“Culture Wars”, Tribalism and the destruction of American Evangelicalism

There is a common belief that the left is destroying American Christianity.  I believe there is such a thing as the “liberal agenda”.  I have experienced it firsthand actually.  At the same time I think evangelicalism’s zealous crusade against the big bad left is doing more harm than good.  I also believe that there is a time to call out heresy or create distance from a group of Christians.  I have experienced that before too, but I think this has turned into cutthroat tribalism in conservative Christianity.  The secular left is harming American Christianity, but I believe that the participation in the so called “culture wars” and a culture of heresy hunting tribalism is actually doing more harm than any number of atheists who intend on destroying Christianity could do.  The war rhetoric that has come out of these two phenomenon have destroyed love our neighbor and our ability to see others as made in the image of God.  It has destroyed our ability to think and have an open mind.         


Culture Wars

Anthony Bradley was right when that “there is no culture war in America that Christians are called to enlist in as soldiers.”  I think I am allergic to the phrase “culture wars.”  I start getting hives and my heart starts beating fast whenever they are mentioned. The “culture wars” are a mixture of bad politics and bad theology.  It is a figment of the fundamentalist imagination and unfortunately has leaked into evangelical thinking.  It is Eurocentric American Nationalism.  Many involved are racist neo-Confederates.  It is a form of idolatry holding a political ideology above the gospel.  It has reduced people from image bearers of God to their political positions.  It is dangerous.


First of all it has united a set of political beliefs with the gospel.  Christians are free to hold political stances and there are some things we can assume from the Bible (like that abortion should be illegal), but there is no specific political ideology that is Biblical.  Equally committed Christians can come different conclusions regarding almost any political issue.  When we equate a specific ideology with the gospel we commit idolatry.  Lesslie Newbigin was right when he said

“This confusion of a particular and fallible set of political and moral judgements with the cause of Jesus Christ is more dangerous than the open rejection of the claim of Christ in Islam” and that “The ‘Religious Right’ uses the name of Jesus to cover the absolute claims of one national tradition.”  

Russell Moore has pointed out that “too often, and for too long, American ‘Christianity’ has been a political agenda in search of a gospel useful enough to accommodate it.” Christians got all out of sorts when A&E suspended Phil Robertson because they felt like it was part of the “liberal agenda.”  Well guess what Phil Robertson is at best heterodox and at worst is heretical.  Look up what he believes about baptism and justification if you are curious as to why I say this. Glen Beck is a Mormon.  Pat Robertson believes in a type of the prosperity gospel and has said many unsavory things, and Bill O’Reily has also said heretical things about justification, but these are the people we are supporting.   Gavin Ortlund said that “the gospel is not identical with either a conservative or progressive ideology.  It will at times correct both.”  We need to do a better job at correcting conservative ideology.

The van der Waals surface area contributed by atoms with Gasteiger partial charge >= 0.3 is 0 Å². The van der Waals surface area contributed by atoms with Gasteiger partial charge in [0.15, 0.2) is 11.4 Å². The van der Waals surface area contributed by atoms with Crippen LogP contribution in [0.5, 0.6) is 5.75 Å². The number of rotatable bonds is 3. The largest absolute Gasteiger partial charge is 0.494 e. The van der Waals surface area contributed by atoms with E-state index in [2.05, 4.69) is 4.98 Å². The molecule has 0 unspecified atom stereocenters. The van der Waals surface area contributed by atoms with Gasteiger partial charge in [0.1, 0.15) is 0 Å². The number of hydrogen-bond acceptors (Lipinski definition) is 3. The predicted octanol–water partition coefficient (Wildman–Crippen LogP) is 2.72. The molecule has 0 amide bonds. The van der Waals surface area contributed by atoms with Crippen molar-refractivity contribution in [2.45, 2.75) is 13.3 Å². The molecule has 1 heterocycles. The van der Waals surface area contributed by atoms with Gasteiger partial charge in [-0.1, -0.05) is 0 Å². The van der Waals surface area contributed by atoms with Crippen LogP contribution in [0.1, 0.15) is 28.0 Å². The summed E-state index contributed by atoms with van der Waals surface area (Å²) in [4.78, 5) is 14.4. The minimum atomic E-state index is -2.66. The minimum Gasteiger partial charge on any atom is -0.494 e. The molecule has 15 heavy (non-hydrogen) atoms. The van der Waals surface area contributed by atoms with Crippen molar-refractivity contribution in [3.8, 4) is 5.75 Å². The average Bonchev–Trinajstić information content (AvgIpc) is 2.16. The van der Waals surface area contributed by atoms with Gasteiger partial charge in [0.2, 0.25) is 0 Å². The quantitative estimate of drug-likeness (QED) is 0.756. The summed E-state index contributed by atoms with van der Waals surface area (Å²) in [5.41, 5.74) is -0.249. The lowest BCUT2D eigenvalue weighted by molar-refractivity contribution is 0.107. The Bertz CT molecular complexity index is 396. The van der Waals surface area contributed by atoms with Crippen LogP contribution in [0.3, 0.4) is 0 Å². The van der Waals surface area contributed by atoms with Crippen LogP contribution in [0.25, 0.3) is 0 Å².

Second, war rhetoric has lead us to dehumanize people and reduce image bearers of God to their political ideologies.  When we speak of a “liberal agenda” or “homosexual agenda” we lose sight of the humanity of our opponents.  We lump all liberals or members of the LGBT community together and throw verbal grenades at them.  When we do this we are no longer able to love those who disagree with us.    C. John Collins wisely said that “The image (of war rhetoric) is a dangerous one… because it can lead us to look at everything in combatant terms: people who disagree with us become our enemies, and we have to defeat them…. We must never use the weapons of unbelief—dishonesty, slander, name-calling, and so on…the unbeliever is not the person we’re fighting against; rather, he is the person we are fighting for.”


Third, America is not a Christian Nation, and I am very glad that it is not.  We do not need to reclaim America for God. AMERICA WAS NEVER A CHRISTIAN NATION.  NEVER.  PERIOD. UGH. PLEASE STOP.   Most of the founding fathers were deists, not Christians.  The idea that the founding fathers were attempting to create God’s kingdom or a “city on a hill” is purely fictitious. America is not the new Israel. America is not in a special covenant relationship with God. And while we are talking about Israel, Israel is no longer in a covenant relationship with God either. This is dispensational nonsense. Christians do not need to unite for Israel.  Okay, back to the United States. I am glad that America is not a Christian nation because if it were, the church would be the one that lose out, not the state.  American would probably be fine, but the church would not.  Any time the church has united with the state, the church becomes corrupt.  Crusades. Colonization. Manifest Destiny. Slavery. Jim Crow. These were all done by the state in the name of God.